By People Staff
May 20, 1985 12:00 PM

Sitting in the window of the B. Dalton bookstore on New York’s Fifth Avenue, Georgelle Hirliman peers over her spectacles with the aplomb of one who has all the answers. She’d better have them, because here come the questions—a handful just plucked from an envelope taped to the plate glass outside. With barely a glance at the crowd staring in at her, she selects a query (“Is life, in fact, a bowl of cherries?”), retypes it and adds her reply: “Yes, and like cherries, full of pits, with a tendency to cause diarrhea when overindulged in.” An attendant tapes the Q&A to the window, facing outward. Another citizen has inquired, “When someone tells me to get lost, why don’t they say where?” Answers Hirliman tartly: “Because they don’t want to find you!” That goes up on the window too.

Playing “Writer in the Window” is not exactly a living for Hirliman, a 47-year-old published author from Santa Fe. The work pays only about $50 a day, and even though things are looking up, “I’m getting full of fame but no fortune,” she says ruefully.

Still, she maintains, “It is the truest work I’ve ever done.” And that includes stints as a radio host, waitress, secretary and even a call girl. (“I can’t say making love to men for money is great; it was great money.”) Finally, last summer, Hirliman, who is now single, climbed into a Santa Fe bookstore window hoping to find stimulation for a novel (her previous non-fiction work, The Hate Factory, was published in 1982). “I put out a sign that said ‘Help Me Cure My Writer’s Block—Give Me a Topic’ I did get four pages of the novel done, but I found I couldn’t concentrate because the questions people asked were so overpowering.” Having typed answers in nearly 20 windows in Santa Fe, New York and Portland, Oreg., Hirliman hopes to visit at least 15 more cities and write a book revealing “what people are curious about in these testy ’80s.”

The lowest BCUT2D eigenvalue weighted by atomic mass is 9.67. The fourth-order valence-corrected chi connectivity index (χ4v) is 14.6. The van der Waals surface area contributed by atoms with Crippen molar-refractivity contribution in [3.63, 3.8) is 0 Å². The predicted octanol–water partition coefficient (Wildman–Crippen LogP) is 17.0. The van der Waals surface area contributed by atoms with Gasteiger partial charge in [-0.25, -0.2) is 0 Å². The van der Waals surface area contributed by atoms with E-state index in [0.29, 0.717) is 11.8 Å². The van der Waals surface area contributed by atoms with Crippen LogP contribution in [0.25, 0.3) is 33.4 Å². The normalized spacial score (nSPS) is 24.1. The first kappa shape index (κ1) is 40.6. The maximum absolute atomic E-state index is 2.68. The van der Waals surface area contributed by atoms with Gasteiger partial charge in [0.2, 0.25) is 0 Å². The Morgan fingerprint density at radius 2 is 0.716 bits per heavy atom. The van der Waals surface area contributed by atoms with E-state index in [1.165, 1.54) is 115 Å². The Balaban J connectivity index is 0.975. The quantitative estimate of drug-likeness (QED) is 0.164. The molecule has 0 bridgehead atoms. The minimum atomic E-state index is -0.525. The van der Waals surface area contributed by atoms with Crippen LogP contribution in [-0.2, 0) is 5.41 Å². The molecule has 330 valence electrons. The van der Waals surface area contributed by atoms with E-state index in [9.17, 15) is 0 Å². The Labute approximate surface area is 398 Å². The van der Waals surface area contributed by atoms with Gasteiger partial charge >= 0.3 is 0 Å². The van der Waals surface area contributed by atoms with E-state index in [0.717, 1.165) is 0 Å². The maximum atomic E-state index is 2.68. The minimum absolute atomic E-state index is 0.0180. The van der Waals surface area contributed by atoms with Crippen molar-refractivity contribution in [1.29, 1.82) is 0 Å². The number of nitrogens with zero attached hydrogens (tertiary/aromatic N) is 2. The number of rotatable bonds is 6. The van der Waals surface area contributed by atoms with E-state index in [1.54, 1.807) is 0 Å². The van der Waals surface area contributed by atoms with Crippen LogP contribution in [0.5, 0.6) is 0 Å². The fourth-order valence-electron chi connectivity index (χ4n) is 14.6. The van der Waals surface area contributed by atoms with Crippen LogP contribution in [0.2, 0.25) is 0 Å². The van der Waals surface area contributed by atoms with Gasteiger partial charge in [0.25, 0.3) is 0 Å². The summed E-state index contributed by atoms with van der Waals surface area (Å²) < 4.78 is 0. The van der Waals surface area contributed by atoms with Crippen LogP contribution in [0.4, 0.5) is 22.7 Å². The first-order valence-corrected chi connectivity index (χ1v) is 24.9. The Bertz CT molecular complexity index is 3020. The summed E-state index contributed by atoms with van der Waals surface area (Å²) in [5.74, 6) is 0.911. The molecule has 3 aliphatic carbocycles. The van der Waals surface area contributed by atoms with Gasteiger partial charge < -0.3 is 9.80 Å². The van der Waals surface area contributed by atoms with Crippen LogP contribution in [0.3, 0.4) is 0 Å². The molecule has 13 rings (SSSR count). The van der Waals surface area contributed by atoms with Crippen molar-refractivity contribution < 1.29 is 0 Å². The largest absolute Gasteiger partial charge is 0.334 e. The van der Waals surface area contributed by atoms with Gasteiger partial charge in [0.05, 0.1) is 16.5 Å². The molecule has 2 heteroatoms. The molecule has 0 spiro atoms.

Already she has some observations. “Men in Santa Fe don’t read,” she says. “In New York the men are more androgynous; the feminine is bred into them, and I’m glad to see it.” Writing in windows “has sharpened my one-line talents. You need them everywhere in writing today because people’s attention spans are limited.” Hirliman likes to give straight answers, but when asked the meaning of life—her most common query—she turns philosophical, replying, “The search is more fun than the answer.” She knows the truth of that better than most.